By Mary Brophy Marcus
MONDAY, Feb. 10, 2014 (HealthDay News) — A modern examination suggests that individuals at tall chance for heart infection who can’t take high-dose statin drugs to lower their cholesterol might benefit from a treatment combination that includes taking a low-dose statin.
Scientists at Johns Hopkins reviewed published inquire about to compare the benefits and hurts of a lower-intensity statin when combined with one of several other cholesterol-lowering medicines in grown-ups at high risk for heart illness.
Ponder author Dr. Kimberly Gudzune said combining a low-dose statin with either a so-called bile acid sequestrant or Zetia (ezetimibe) — both of which are solutions that too work to lower cholesterol levels — lowered “bad” (LDL) cholesterol. Taking a high-dose statin by itself also lowered LDL levels.
“At least in the brief term, this methodology appears to be as successful as the high-dose statin alone, although there were two major caveats: We do not know much almost side impacts and we don’t know around long-term effectiveness,” said Gudzune, an collaborator professor of medicine at Johns Hopkins.
She moreover said the researchers were not able to draw conclusions approximately mortality or heart problems such as heart assaults.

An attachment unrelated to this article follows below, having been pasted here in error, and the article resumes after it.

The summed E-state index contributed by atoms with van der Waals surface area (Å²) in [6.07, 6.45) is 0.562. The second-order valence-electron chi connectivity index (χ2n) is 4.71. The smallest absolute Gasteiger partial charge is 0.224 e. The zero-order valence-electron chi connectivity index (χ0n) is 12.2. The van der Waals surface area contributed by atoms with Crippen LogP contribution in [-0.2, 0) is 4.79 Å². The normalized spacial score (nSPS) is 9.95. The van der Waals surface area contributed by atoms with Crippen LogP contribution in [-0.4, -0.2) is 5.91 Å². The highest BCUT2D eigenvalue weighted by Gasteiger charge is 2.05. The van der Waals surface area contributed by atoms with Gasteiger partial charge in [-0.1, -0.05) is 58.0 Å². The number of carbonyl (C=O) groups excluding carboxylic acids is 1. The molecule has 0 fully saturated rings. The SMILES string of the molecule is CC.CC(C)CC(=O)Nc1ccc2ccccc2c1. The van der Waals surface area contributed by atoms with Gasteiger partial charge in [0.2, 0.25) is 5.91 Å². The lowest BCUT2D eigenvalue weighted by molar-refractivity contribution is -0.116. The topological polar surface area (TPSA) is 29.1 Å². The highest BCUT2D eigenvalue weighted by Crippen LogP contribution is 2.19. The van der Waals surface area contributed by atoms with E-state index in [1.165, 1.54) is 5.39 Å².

There was not sufficient evidence regarding LDL cholesterol decrease when it came to using a low-dose statin with fibrates, niacin or omega-3 fatty acids, Gudzune said. Fibrates can lower levels of blood fats known as triglycerides and can some of the time raise levels of “good” (HDL) cholesterol.
The review was published online Feb. 10 within the journal Annals of Inside Medication.
The American College of Cardiology and the American Heart Affiliation cholesterol guidelines recommend moderate- or high-intensity statin therapy for individuals whose restorative conditions or cholesterol levels put them at chance for heart disease — the leading cause of passing for both men and ladies within the Joined together States.
But a few patients do not react to tall doses of statins and a few suffer from side impacts, including muscle torment, Gudzune said.
“It doesn’t happen occasionally that patients come in and say, ‘I’m having muscle pains on this statin,'” she said. “So we wanted to audit the writing and offer assistance shed a little bit of light on it for those patients.”
Gudzune said they aren’t however beyond any doubt of the long-term benefits of combining low-dose statins and other medicines.
“Shockingly, we weren’t really able to examine the chance for [heart] events like heart assaults or strokes,” she said. “We aren’t sure in case it interprets into decreased [heart] risk.”
Dr. Chip Lavie is restorative executive of cardiac restoration and preventive cardiology at the John Ochsner Heart and Vascular Organized in Unused Orleans.
“This can be a decent paper,” Lavie said. “But I suspect that many clinicians … as of now know that a lower-dose statin combined with a second lipid agent — most know this best with ezetimibe — created at slightest comparable but probably slightly superior [comes about] … compared with lower-dose statins alone.”
Based on the foremost later rules, Lavie said, doctors should try to induce patients to endure the proven treatments some time recently resorting to other less demonstrated “but possibly exceptionally effective treatment approaches.”